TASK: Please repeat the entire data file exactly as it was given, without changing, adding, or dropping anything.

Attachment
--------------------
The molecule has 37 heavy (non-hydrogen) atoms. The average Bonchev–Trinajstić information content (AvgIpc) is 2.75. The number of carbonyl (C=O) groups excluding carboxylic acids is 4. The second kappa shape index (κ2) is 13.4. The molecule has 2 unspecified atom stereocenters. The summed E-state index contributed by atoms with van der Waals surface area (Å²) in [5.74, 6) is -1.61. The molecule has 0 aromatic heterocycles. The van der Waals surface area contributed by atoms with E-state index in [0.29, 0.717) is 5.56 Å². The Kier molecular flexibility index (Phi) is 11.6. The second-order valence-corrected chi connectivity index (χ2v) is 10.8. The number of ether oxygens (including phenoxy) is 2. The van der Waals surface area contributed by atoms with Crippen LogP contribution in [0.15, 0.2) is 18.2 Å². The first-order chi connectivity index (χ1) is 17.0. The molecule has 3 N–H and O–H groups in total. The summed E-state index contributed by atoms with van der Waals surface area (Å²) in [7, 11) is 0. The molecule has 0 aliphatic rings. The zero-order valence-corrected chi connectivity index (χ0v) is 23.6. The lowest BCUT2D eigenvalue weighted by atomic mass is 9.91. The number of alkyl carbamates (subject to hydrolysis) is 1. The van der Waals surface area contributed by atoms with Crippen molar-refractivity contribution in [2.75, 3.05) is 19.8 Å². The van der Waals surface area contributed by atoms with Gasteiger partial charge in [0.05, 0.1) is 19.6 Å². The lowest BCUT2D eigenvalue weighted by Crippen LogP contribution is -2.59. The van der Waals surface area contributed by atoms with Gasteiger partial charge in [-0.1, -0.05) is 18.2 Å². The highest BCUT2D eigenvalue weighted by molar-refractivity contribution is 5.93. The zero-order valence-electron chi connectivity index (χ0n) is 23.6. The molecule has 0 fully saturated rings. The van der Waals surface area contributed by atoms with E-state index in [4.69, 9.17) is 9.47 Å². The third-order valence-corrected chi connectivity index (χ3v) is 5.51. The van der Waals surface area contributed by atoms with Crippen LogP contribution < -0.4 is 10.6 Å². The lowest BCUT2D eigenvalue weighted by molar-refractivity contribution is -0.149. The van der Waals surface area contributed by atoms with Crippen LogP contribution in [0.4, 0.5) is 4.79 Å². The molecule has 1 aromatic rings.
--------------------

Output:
The molecule has 37 heavy (non-hydrogen) atoms. The average Bonchev–Trinajstić information content (AvgIpc) is 2.75. The number of carbonyl (C=O) groups excluding carboxylic acids is 4. The second kappa shape index (κ2) is 13.4. The molecule has 2 unspecified atom stereocenters. The summed E-state index contributed by atoms with van der Waals surface area (Å²) in [5.74, 6) is -1.61. The molecule has 0 aromatic heterocycles. The van der Waals surface area contributed by atoms with E-state index in [0.29, 0.717) is 5.56 Å². The Kier molecular flexibility index (Phi) is 11.6. The second-order valence-corrected chi connectivity index (χ2v) is 10.8. The number of ether oxygens (including phenoxy) is 2. The van der Waals surface area contributed by atoms with Crippen LogP contribution in [0.15, 0.2) is 18.2 Å². The first-order chi connectivity index (χ1) is 17.0. The molecule has 3 N–H and O–H groups in total. The summed E-state index contributed by atoms with van der Waals surface area (Å²) in [7, 11) is 0. The molecule has 0 aliphatic rings. The zero-order valence-corrected chi connectivity index (χ0v) is 23.6. The lowest BCUT2D eigenvalue weighted by atomic mass is 9.91. The number of alkyl carbamates (subject to hydrolysis) is 1. The van der Waals surface area contributed by atoms with Crippen molar-refractivity contribution in [2.75, 3.05) is 19.8 Å². The van der Waals surface area contributed by atoms with Gasteiger partial charge in [0.05, 0.1) is 19.6 Å². The lowest BCUT2D eigenvalue weighted by Crippen LogP contribution is -2.59. The van der Waals surface area contributed by atoms with Gasteiger partial charge in [-0.1, -0.05) is 18.2 Å². The highest BCUT2D eigenvalue weighted by molar-refractivity contribution is 5.93. The zero-order valence-electron chi connectivity index (χ0n) is 23.6. The molecule has 0 fully saturated rings. The van der Waals surface area contributed by atoms with E-state index in [4.69, 9.17) is 9.47 Å². The third-order valence-corrected chi connectivity index (χ3v) is 5.51. The van der Waals surface area contributed by atoms with Crippen LogP contribution < -0.4 is 10.6 Å². The lowest BCUT2D eigenvalue weighted by molar-refractivity contribution is -0.149. The van der Waals surface area contributed by atoms with Crippen LogP contribution in [0.4, 0.5) is 4.79 Å². The molecule has 1 aromatic rings.